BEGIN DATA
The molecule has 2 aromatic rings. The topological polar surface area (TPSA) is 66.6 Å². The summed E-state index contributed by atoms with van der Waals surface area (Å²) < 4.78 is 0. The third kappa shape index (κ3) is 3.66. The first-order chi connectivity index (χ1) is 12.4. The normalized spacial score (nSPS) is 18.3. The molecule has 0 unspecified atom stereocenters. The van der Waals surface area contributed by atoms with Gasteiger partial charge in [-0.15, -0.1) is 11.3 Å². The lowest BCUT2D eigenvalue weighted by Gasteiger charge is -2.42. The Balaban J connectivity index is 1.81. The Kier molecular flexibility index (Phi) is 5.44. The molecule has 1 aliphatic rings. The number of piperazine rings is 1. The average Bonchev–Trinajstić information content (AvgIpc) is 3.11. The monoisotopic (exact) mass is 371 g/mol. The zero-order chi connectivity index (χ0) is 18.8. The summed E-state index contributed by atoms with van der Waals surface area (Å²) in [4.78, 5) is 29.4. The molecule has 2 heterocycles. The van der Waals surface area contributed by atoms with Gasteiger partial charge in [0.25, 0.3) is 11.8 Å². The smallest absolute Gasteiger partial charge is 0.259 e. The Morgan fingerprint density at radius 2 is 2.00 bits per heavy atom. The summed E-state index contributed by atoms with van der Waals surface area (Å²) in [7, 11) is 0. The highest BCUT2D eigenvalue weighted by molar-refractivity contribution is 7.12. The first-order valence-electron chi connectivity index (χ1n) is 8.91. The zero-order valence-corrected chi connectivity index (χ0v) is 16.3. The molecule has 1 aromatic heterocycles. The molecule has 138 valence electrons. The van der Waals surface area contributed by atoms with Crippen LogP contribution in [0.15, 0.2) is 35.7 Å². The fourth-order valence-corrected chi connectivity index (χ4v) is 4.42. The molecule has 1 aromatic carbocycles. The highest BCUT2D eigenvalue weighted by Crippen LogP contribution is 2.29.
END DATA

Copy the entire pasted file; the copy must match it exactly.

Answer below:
The molecule has 2 aromatic rings. The topological polar surface area (TPSA) is 66.6 Å². The summed E-state index contributed by atoms with van der Waals surface area (Å²) < 4.78 is 0. The third kappa shape index (κ3) is 3.66. The first-order chi connectivity index (χ1) is 12.4. The normalized spacial score (nSPS) is 18.3. The molecule has 0 unspecified atom stereocenters. The van der Waals surface area contributed by atoms with Gasteiger partial charge in [-0.15, -0.1) is 11.3 Å². The lowest BCUT2D eigenvalue weighted by Gasteiger charge is -2.42. The Balaban J connectivity index is 1.81. The Kier molecular flexibility index (Phi) is 5.44. The molecule has 1 aliphatic rings. The number of piperazine rings is 1. The average Bonchev–Trinajstić information content (AvgIpc) is 3.11. The monoisotopic (exact) mass is 371 g/mol. The zero-order chi connectivity index (χ0) is 18.8. The summed E-state index contributed by atoms with van der Waals surface area (Å²) in [4.78, 5) is 29.4. The molecule has 2 heterocycles. The van der Waals surface area contributed by atoms with Gasteiger partial charge in [0.25, 0.3) is 11.8 Å². The smallest absolute Gasteiger partial charge is 0.259 e. The Morgan fingerprint density at radius 2 is 2.00 bits per heavy atom. The summed E-state index contributed by atoms with van der Waals surface area (Å²) in [7, 11) is 0. The highest BCUT2D eigenvalue weighted by molar-refractivity contribution is 7.12. The first-order valence-electron chi connectivity index (χ1n) is 8.91. The zero-order valence-corrected chi connectivity index (χ0v) is 16.3. The molecule has 1 aromatic heterocycles. The molecule has 138 valence electrons. The van der Waals surface area contributed by atoms with Crippen LogP contribution in [0.15, 0.2) is 35.7 Å². The fourth-order valence-corrected chi connectivity index (χ4v) is 4.42. The molecule has 1 aromatic carbocycles. The highest BCUT2D eigenvalue weighted by Crippen LogP contribution is 2.29.